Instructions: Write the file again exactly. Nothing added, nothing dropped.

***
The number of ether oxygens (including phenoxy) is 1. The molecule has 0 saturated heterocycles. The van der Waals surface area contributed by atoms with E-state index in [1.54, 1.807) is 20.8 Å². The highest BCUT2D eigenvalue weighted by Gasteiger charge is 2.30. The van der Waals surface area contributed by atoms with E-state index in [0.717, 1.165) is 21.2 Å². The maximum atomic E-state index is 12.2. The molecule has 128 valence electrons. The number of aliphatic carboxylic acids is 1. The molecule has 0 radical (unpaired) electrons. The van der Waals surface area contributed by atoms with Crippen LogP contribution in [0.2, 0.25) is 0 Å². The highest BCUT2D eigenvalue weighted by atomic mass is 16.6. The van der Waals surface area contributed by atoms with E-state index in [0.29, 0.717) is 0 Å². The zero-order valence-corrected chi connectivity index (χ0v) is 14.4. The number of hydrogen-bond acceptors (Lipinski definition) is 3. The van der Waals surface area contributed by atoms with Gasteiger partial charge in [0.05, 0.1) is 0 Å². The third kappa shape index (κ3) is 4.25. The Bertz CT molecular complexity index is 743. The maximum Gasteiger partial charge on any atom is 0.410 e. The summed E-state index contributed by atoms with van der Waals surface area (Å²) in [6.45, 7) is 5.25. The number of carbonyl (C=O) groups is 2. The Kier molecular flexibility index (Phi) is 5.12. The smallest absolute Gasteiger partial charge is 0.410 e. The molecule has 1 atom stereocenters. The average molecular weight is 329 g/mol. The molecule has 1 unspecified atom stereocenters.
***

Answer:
The number of ether oxygens (including phenoxy) is 1. The molecule has 0 saturated heterocycles. The van der Waals surface area contributed by atoms with E-state index in [1.54, 1.807) is 20.8 Å². The highest BCUT2D eigenvalue weighted by Gasteiger charge is 2.30. The van der Waals surface area contributed by atoms with E-state index in [0.717, 1.165) is 21.2 Å². The maximum atomic E-state index is 12.2. The molecule has 128 valence electrons. The number of aliphatic carboxylic acids is 1. The molecule has 0 radical (unpaired) electrons. The van der Waals surface area contributed by atoms with Crippen LogP contribution in [0.2, 0.25) is 0 Å². The highest BCUT2D eigenvalue weighted by atomic mass is 16.6. The van der Waals surface area contributed by atoms with E-state index in [0.29, 0.717) is 0 Å². The zero-order valence-corrected chi connectivity index (χ0v) is 14.4. The number of hydrogen-bond acceptors (Lipinski definition) is 3. The van der Waals surface area contributed by atoms with Gasteiger partial charge in [0.05, 0.1) is 0 Å². The third kappa shape index (κ3) is 4.25. The Bertz CT molecular complexity index is 743. The maximum Gasteiger partial charge on any atom is 0.410 e. The summed E-state index contributed by atoms with van der Waals surface area (Å²) in [6.45, 7) is 5.25. The number of carbonyl (C=O) groups is 2. The Kier molecular flexibility index (Phi) is 5.12. The smallest absolute Gasteiger partial charge is 0.410 e. The molecule has 1 atom stereocenters. The average molecular weight is 329 g/mol. The molecule has 1 unspecified atom stereocenters.